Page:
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and always after that commanded the regiment in the absence of
Colonel Parsley. He was unfortunately captured at Spottsyl-
vania and sent to Fort Delaware, and was among those taken to
Charleston Harbor on the prison ship Dragon, suffering the
hardships of imprisonment with the rest. Major Ennet was by
profession a physician and highly accomplished. He was also
a brave soldier and a warm friend.

Col. Robert H. Cowan was first chosen lieutenant colonel of
the Third Regiment, but in the spring of 1862 was elected
colonel of the eighteenth. The Third Regiment parted with
sincere regret from Colonel Cowan. The whole command, both
rank and file^ loved him and recognized him as one of those by
whom the regiment had been brought to its fine efficiency. The
esteem in which he was held was manifested on his departure
by the presentation to him by the regiment of a very fine horse.

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Colonel Cowan was a native of Wilmington and was prominent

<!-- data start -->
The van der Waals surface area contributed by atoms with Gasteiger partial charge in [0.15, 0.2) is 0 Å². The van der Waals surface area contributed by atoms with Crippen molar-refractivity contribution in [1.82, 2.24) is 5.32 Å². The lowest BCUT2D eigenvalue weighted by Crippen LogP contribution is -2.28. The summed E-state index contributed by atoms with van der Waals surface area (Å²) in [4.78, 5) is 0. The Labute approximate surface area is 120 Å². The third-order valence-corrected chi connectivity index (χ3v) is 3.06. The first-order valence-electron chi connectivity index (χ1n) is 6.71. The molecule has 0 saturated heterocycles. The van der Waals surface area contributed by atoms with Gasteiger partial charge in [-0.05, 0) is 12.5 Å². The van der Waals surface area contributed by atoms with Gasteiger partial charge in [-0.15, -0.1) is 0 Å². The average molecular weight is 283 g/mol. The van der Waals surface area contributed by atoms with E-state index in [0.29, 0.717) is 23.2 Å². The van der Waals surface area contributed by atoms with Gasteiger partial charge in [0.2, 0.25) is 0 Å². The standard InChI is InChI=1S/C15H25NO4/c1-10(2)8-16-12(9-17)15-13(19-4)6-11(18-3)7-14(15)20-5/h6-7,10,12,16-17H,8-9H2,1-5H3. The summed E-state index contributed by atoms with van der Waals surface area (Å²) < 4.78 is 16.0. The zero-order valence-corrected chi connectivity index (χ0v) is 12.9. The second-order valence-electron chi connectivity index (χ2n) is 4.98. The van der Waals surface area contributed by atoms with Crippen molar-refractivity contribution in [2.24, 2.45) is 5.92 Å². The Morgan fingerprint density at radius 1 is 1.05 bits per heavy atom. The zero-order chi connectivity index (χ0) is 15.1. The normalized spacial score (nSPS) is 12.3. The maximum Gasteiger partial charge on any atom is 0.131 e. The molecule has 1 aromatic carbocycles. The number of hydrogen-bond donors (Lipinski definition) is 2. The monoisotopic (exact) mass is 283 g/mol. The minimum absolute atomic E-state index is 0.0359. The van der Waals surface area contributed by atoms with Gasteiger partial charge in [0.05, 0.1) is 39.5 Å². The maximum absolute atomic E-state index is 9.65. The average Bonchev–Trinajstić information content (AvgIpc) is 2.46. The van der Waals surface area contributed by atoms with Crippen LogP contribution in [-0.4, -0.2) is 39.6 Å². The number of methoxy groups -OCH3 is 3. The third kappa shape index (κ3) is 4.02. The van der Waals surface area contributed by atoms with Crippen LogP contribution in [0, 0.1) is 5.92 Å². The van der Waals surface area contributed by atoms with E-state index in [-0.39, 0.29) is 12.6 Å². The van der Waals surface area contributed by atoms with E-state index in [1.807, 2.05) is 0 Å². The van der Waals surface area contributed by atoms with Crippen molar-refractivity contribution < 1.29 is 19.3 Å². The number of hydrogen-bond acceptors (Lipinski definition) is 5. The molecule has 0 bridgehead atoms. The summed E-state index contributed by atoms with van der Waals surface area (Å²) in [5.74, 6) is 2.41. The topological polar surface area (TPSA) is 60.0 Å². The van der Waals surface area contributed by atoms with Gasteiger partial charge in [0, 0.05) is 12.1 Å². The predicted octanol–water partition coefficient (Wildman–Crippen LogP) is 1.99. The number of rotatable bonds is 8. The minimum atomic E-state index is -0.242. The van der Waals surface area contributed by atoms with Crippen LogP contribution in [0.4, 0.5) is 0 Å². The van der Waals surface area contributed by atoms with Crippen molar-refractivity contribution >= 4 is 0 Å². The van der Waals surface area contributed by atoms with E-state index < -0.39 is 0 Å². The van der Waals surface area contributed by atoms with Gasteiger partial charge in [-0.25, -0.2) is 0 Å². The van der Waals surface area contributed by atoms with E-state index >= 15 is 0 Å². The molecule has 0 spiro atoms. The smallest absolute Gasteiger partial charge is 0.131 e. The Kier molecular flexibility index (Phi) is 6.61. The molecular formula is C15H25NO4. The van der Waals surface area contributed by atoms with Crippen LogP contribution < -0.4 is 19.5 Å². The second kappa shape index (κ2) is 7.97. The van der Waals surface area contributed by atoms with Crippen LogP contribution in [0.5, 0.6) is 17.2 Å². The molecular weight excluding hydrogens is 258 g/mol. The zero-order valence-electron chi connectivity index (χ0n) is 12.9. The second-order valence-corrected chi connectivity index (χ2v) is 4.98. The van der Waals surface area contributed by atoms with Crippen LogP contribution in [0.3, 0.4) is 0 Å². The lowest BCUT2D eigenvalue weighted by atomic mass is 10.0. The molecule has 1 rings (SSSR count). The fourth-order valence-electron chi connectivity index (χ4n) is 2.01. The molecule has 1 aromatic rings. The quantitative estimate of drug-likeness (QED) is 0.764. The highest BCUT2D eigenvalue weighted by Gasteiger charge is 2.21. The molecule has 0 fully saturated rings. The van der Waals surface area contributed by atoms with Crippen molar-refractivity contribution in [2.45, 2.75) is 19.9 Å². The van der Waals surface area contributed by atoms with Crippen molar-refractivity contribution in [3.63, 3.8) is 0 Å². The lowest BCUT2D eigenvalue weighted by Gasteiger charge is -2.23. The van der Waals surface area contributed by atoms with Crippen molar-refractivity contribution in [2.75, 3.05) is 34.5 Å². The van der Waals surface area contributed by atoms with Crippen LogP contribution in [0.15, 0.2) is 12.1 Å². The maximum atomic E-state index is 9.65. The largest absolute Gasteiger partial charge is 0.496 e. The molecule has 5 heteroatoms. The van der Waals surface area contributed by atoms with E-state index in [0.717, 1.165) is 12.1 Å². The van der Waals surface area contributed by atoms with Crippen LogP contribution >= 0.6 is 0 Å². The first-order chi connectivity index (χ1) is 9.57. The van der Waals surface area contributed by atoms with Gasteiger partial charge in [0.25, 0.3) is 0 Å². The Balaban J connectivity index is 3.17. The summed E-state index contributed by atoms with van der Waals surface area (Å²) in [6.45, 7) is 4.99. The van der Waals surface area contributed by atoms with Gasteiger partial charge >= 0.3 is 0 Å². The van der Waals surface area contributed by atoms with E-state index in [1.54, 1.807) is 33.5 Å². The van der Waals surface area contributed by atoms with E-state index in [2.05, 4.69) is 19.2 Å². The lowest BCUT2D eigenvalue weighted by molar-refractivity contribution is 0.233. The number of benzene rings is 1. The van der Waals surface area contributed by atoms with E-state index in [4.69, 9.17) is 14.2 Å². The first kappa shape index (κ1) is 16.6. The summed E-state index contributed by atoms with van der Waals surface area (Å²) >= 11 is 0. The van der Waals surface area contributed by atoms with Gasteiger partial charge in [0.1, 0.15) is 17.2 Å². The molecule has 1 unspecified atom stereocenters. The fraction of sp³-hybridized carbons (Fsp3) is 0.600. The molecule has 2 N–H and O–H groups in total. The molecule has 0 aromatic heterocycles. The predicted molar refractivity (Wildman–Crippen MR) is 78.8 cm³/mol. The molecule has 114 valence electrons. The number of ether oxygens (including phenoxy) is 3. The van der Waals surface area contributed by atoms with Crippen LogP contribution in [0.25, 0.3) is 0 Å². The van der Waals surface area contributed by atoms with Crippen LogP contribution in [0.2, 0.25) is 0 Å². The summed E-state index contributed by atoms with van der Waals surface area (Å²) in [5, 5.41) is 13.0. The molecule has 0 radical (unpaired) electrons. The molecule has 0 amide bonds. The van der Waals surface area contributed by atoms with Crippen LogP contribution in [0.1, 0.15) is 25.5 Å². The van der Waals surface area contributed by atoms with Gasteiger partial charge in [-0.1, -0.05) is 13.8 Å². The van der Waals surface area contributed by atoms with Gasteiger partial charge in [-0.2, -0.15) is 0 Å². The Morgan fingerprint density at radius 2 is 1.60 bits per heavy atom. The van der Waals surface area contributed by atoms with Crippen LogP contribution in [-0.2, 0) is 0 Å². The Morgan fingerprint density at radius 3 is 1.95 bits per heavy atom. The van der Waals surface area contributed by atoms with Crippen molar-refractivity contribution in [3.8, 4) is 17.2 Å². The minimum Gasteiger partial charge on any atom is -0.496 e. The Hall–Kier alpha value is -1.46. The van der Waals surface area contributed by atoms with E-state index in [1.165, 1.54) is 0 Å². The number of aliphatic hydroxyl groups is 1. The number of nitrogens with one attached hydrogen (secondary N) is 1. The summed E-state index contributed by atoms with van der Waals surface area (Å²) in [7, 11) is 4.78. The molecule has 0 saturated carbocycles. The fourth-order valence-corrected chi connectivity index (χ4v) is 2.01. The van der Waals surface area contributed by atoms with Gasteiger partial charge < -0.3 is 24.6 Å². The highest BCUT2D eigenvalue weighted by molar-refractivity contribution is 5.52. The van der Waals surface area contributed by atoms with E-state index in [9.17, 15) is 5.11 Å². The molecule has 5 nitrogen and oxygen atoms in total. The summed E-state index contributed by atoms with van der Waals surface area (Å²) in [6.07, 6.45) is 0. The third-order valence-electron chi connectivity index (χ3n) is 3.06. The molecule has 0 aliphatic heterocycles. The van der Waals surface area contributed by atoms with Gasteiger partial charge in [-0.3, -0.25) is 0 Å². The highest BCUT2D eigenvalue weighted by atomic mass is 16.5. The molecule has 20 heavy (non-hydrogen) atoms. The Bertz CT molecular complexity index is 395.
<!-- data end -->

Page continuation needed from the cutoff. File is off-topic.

in the politics of the State. No man was more loved and
admired than he. His gallantry was unequaled, while his
charming personality and graceful manners are well remem-
bered by all who knew him. He was woimded severely at the
last of the Seven Days Battles around Richmond, and being dis-
abled from service, resigned in November, 1862.

Col. John L. Cantwell saw active service in the Mexican
War, in the War between the States, and subsequently in the
Spanish- American War. The records say "that seldom has the
flag of a country waved over a braver soldier." His service
as colonel of the Thirtieth Regiment, North Carolina Militia,
in taking possession of Forts Caswell and Johnston on April 16,
1861, is told elsewhere. On its organization, April 13, 1862,
Colonel Cantwell was elected colonel of the Fifty-first Regi-
ment, but resigned and enlisted as a private in Company F,
Third Regiment, North Carolina Infantry, Capt. William M.
Parsley, on whose promotion after the Battle of Sharpsburg, he
became captain of the company, and was a most efficient and
gallant officer in that famous regiment. Unfortunately, he was
captured in the "Bloody Angle" at Spottsylvania Courthouse on
May 12, 1864, along with nearly the entire regiment, during the
course of the most terrible engagement of the war. His military
training was manifest throughout his civil life, in which, as
agent of the Adams Express Company, as a produce broker, as
secretary of the Wilmington Produce Exchange, and for many
years secretary of the Chamber of Commerce, he maintained a
careful and sometimes exaggerated regard for official detaiL

During the War between the States he kept a diary of im-